Consequent employment situation and poor living conditions have necessitated continuous global attention for preparation of an environment appropriate for decent work.
Accordingly, the National Trade Union Federation endorses the following themes for commemorating the World Day for Decent Work 2010.

  • Growth and decent work are essential requirements to overcome the global financial crisis and poverty.
  • A decent public service is essential for sustaining financial stability. It consolidates a decent living as well.
  • The financial sector should address the real human needs within a real economy to compensate for the damage caused by them.
  • The Federation, at the same time presents the following message of the Organisation for consideration.
  • The principal challenges before us is the creation of a decent work culture for the workers in the informal sector. We demand the immediate implementation of the National Policy for Migrant Workers adopted in 2008, benefiting these workers who are the second most contributors to the national economy. We stress the importance of granting the voting rights to these citizens numbering 1.8m.
  • We also demand the granting of privileges enjoyed by the workers in the formal sector to workers in the informal sector, comprising 2/3 of the total work force, safeguarding all their rights and particularly improving the working conditions of women workers and establishing a social security scheme, at least, for informal workers.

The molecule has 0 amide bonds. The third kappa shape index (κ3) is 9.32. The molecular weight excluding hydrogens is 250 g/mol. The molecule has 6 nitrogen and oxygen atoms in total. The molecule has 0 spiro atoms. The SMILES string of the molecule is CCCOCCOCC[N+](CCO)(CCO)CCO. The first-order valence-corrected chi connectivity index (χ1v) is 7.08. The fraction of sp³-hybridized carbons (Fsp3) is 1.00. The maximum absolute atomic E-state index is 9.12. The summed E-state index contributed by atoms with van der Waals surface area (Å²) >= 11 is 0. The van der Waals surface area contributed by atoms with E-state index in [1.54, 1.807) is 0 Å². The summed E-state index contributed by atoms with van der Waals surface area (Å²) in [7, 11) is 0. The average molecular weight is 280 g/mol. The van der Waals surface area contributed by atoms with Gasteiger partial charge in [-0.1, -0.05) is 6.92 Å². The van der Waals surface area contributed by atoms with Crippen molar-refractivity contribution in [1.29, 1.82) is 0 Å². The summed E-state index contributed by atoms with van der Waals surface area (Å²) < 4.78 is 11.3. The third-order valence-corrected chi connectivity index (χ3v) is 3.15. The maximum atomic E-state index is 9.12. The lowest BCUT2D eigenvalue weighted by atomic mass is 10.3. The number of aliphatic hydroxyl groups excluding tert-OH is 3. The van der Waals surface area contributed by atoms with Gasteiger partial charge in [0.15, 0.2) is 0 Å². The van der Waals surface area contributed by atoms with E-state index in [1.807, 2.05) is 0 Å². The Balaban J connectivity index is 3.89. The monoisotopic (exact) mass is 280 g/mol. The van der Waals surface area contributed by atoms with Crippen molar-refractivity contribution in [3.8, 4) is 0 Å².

• We demand the government to intervene to pressurise the employers to implement the conditions of the Collective Agreement signed between plantation workers and employers and to take steps to improve the infrastructural facilities of these workers and to develop their occupational skills.
  • We also demand the government to activate the Public Service Commission which was embodied in the 17th Amendment, now suppressed by the 18th Amendment and thereby assure the right of the public servants for a decent work situation.
    We devote ourselves firmly to create a future for Sri Lankan workers to raise their heads with pride and respect. The National Trade Union Federation requests all workers to join hands with the Federation to realise this goal.

K Velayudam
President - NTUF


Blaming the past not right

Politicians continue to blame the predecessors for omissions, weakness, and ill-planed policies. But public officers have not been in the habit of blaming their predecessors in public instead they aspire to perform better, resulting in progress in any field of activity.